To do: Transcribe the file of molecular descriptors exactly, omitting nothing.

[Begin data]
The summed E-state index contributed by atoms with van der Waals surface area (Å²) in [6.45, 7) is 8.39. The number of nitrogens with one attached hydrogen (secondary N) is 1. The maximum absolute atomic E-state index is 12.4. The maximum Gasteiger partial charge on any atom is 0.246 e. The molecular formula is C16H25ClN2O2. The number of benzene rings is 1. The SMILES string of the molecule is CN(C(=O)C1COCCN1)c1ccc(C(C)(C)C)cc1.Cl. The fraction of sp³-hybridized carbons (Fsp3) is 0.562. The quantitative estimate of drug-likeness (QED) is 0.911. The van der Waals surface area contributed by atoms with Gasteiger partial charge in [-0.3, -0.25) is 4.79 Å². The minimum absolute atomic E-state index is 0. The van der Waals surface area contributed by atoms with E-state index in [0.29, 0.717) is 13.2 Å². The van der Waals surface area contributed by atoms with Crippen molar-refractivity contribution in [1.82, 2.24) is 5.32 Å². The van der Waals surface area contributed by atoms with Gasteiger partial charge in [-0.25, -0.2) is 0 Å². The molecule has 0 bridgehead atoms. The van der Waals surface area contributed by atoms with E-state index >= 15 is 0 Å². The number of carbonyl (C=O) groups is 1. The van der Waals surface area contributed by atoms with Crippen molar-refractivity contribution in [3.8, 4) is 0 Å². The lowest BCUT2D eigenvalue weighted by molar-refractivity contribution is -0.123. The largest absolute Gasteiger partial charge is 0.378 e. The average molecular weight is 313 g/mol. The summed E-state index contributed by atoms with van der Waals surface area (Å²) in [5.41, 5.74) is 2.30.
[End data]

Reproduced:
The summed E-state index contributed by atoms with van der Waals surface area (Å²) in [6.45, 7) is 8.39. The number of nitrogens with one attached hydrogen (secondary N) is 1. The maximum absolute atomic E-state index is 12.4. The maximum Gasteiger partial charge on any atom is 0.246 e. The molecular formula is C16H25ClN2O2. The number of benzene rings is 1. The SMILES string of the molecule is CN(C(=O)C1COCCN1)c1ccc(C(C)(C)C)cc1.Cl. The fraction of sp³-hybridized carbons (Fsp3) is 0.562. The quantitative estimate of drug-likeness (QED) is 0.911. The van der Waals surface area contributed by atoms with Gasteiger partial charge in [-0.3, -0.25) is 4.79 Å². The minimum absolute atomic E-state index is 0. The van der Waals surface area contributed by atoms with E-state index in [0.29, 0.717) is 13.2 Å². The van der Waals surface area contributed by atoms with Crippen molar-refractivity contribution in [1.82, 2.24) is 5.32 Å². The van der Waals surface area contributed by atoms with Gasteiger partial charge in [-0.25, -0.2) is 0 Å². The molecule has 0 bridgehead atoms. The van der Waals surface area contributed by atoms with E-state index >= 15 is 0 Å². The number of carbonyl (C=O) groups is 1. The van der Waals surface area contributed by atoms with Crippen molar-refractivity contribution in [3.8, 4) is 0 Å². The lowest BCUT2D eigenvalue weighted by molar-refractivity contribution is -0.123. The largest absolute Gasteiger partial charge is 0.378 e. The average molecular weight is 313 g/mol. The summed E-state index contributed by atoms with van der Waals surface area (Å²) in [5.41, 5.74) is 2.30.